Child Custody

Changing custody arrangements from foreign countries

In what cases can the Portuguese court change a regime for the exercise of parental responsibilities defined abroad?

The State whose authorities are competent to take measures to protect the person or property of the child, as well as the law applicable by those authorities in the exercise of their competence, is, as a rule, the State where the child’s habitual residence is located at the time the proceedings are initiated. This is what results from Council Regulation (EU) 2019/1111 of June 25, 2019 on jurisdiction, the recognition and enforcement of decisions in matrimonial matters and the matters of parental responsibility, and on international child abduction, together with the 1996 Hague Convention on Jurisdiction, Applicable Law, Recognition, Enforcement and Co-operation in Respect of Parental Responsibility and Measures for the Protection of Children (approved in Portugal by Decree-Law no. 52/2008 of November 13 and in force since August 1, 2011),

However, in certain cases, namely in cases of change of the habitual residence or following an agreement between the parents who hold parental responsibility, the competent State may be different.

Thus, Portuguese courts are often called upon to decide on changes to parental responsibility regimes established in foreign countries, provided that the child is resident in Portugal.


Necessity of the Alteration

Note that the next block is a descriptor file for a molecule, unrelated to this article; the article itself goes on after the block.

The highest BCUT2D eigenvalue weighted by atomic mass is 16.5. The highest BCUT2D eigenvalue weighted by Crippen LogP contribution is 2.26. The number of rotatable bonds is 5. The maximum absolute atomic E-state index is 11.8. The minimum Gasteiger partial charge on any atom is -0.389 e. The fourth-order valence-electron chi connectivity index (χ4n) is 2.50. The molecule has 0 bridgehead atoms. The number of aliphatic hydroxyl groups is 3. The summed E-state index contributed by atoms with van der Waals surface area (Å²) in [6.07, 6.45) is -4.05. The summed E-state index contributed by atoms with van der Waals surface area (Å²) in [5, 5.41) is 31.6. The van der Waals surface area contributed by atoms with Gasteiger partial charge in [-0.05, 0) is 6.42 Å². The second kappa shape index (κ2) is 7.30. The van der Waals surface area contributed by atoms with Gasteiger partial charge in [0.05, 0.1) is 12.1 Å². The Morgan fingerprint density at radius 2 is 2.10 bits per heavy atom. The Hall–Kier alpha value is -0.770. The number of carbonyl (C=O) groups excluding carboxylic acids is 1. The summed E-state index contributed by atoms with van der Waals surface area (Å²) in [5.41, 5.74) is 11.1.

The alteration of the regulation of parental responsibilities takes place when a regime is in force, resulting from an extrajudicial agreement or a court decision, and new circumstances (objective or subjective) occur that should determine a change in it, even if only in relation to some of the aspects already regulated.

Thus, for example, the unemployment of one of the parents and the consequent reduction in their income may justify a reduction in the amount of child support. The change of residence of the child or one of the parents, on the other hand, may lead to a change in the visitation arrangements with the non-resident parent.

Another case that may lead to a change is a repeated failure to comply with the scheme.

The change must be requested, by either parent or by the Public Prosecutor’s Office, at the court with jurisdiction in family matters in the child’s area of residence.


Filipe Pinheiro

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